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Open enrollment in Missouri's public schools would provide choice, but only for some

Martin Bureau
/
AFP/Getty Images
When asked why he drafted HB 253, Rep. Pollitt (R-Sedalia) told Up To Date he's never understood why an "artificial boundary" dictates where a student can go to school.

Supporters of Missouri House Bill 253, which proposes an open enrollment system in the state's public schools, say the legislation gives parents the right to choose where their students are educated. But critics on both sides of the aisle have raised concerns. They say open enrollment would shut down struggling districts and further segregate schools.

A law that would create an open enrollment system in Missouri public schools is making its way through the General Assembly.

Lawmakers in the House voted earlier this month to advance House Bill 253, which would allow public school students to enroll outside their residential districts.

“I believe this is a pro-public education bill. It gives parents a choice within the public school system. But there's a lot of limits on this bill,” Rep. Brad Pollitt (R-Sedalia), who introduced the legislation, told Up To Date on Tuesday.

School districts that opt out of open enrollment wouldn’t have to accept transferring students. However, up to 3% of students in any district, regardless of its open enrollment status, would be able to leave each year. State and federal dollars would follow the students to the new schools, but local money would stay in the home districts.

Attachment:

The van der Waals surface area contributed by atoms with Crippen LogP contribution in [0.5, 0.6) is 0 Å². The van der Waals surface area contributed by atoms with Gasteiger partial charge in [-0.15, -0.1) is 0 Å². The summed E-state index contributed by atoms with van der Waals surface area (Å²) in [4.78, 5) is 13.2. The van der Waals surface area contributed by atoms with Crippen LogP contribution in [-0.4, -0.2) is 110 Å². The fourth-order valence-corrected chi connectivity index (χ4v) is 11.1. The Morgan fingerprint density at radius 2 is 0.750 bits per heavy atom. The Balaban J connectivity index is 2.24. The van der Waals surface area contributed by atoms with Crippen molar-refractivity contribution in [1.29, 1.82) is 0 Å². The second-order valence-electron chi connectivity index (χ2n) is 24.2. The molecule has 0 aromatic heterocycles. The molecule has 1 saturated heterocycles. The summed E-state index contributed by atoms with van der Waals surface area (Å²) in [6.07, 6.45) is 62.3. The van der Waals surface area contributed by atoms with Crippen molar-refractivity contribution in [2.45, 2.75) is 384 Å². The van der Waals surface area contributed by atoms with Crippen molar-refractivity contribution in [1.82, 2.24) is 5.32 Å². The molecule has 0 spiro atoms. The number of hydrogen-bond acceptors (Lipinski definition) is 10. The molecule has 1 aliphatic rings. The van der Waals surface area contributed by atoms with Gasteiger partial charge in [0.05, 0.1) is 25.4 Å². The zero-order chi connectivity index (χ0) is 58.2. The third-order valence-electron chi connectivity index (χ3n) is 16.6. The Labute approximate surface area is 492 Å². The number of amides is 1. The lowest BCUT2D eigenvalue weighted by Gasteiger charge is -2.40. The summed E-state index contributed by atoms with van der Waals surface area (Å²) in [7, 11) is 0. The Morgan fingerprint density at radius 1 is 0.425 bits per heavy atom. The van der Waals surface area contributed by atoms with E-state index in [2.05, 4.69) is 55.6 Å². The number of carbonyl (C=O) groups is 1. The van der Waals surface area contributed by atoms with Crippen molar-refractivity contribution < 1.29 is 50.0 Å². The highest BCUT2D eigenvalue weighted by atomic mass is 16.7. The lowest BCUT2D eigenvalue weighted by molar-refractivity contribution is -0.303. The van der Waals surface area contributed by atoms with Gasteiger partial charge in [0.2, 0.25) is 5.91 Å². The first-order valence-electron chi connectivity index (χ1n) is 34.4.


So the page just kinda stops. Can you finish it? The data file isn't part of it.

“It’s not people in Jefferson City making decisions in their district. The taxpayers of that district have that power in this bill. And if every year 3% of those folks want to leave a district, then why are we holding them captive in that district?” Pollitt said.

Rep. Maggie Nurrenbern (D-Kansas City) took issue with Pollitt’s proposal.

“What open enrollment is really going to do is just create more winners and losers in our educational system. And it's really just going to benefit those who are able to navigate another level of bureaucracy,” Nurrenbern told Up To Date.

Nurrenbern, who taught at North Kansas City High School and University Academy, said she’s seen how charter schools have negatively impacted Kansas City’s public schools over the last few decades.

“When schools are forced to shutter their doors and place boards over their windows — that has a detrimental impact on that entire neighborhood,” she said.

Nurrenbern said she’s extremely concerned about how open enrollment would affect students with Individualized Educational Plans. IEPs ensure a child with a disability attending a public school gets specialized instruction and services.

But under HB 253, districts wouldn’t be required to accept IEP students.

“The receiving district can refuse you if they say, ‘Well, we don't have space in our program for you,’” Nurrenbern said.

“We already know that our school districts are segregated by race and class. Thankfully, they're not segregated by ability, because schools have to accept all students, and that's one of the most fundamental things about our education system,” she said.

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When I host Up To Date each morning at 9, my aim is to engage the community in conversations about the Kansas City area’s challenges, hopes and opportunities. I try to ask the questions that listeners want answered about the day’s most pressing issues and provide a place for residents to engage directly with newsmakers. Reach me at steve@kcur.org or on Twitter @stevekraske.
Claudia Brancart is an Up To Date producer for KCUR 89.3. She graduated from Pitzer College in Los Angeles where she majored in World Literature and Studio Art. You can reach her at claudiab@kcur.org.
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